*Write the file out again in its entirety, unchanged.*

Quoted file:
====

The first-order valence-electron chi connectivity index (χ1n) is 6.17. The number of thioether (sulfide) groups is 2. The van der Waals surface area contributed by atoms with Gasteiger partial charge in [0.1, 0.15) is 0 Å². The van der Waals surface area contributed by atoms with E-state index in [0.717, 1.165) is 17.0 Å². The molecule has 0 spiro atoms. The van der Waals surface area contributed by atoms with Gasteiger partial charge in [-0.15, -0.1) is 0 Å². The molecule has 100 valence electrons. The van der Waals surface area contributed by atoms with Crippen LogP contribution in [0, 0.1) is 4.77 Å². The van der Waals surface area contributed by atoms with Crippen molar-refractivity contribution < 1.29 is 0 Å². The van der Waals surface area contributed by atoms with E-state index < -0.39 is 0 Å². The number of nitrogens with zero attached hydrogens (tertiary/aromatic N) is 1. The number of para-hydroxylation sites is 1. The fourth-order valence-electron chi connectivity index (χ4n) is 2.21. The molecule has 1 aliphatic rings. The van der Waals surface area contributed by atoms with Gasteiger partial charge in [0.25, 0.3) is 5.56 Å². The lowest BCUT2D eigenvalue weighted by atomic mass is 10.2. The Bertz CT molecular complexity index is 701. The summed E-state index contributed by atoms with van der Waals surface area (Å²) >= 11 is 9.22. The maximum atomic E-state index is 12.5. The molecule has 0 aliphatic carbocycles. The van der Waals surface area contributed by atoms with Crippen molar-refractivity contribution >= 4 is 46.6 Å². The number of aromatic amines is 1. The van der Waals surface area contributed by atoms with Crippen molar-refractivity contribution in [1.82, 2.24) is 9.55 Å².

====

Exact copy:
The first-order valence-electron chi connectivity index (χ1n) is 6.17. The number of thioether (sulfide) groups is 2. The van der Waals surface area contributed by atoms with Gasteiger partial charge in [0.1, 0.15) is 0 Å². The van der Waals surface area contributed by atoms with E-state index in [0.717, 1.165) is 17.0 Å². The molecule has 0 spiro atoms. The van der Waals surface area contributed by atoms with Gasteiger partial charge in [-0.15, -0.1) is 0 Å². The molecule has 100 valence electrons. The van der Waals surface area contributed by atoms with Crippen LogP contribution in [0, 0.1) is 4.77 Å². The van der Waals surface area contributed by atoms with Crippen molar-refractivity contribution < 1.29 is 0 Å². The van der Waals surface area contributed by atoms with E-state index < -0.39 is 0 Å². The number of nitrogens with zero attached hydrogens (tertiary/aromatic N) is 1. The number of para-hydroxylation sites is 1. The fourth-order valence-electron chi connectivity index (χ4n) is 2.21. The molecule has 1 aliphatic rings. The van der Waals surface area contributed by atoms with Gasteiger partial charge in [0.25, 0.3) is 5.56 Å². The lowest BCUT2D eigenvalue weighted by atomic mass is 10.2. The Bertz CT molecular complexity index is 701. The summed E-state index contributed by atoms with van der Waals surface area (Å²) >= 11 is 9.22. The maximum atomic E-state index is 12.5. The molecule has 0 aliphatic carbocycles. The van der Waals surface area contributed by atoms with Crippen molar-refractivity contribution >= 4 is 46.6 Å². The number of aromatic amines is 1. The van der Waals surface area contributed by atoms with Crippen molar-refractivity contribution in [1.82, 2.24) is 9.55 Å².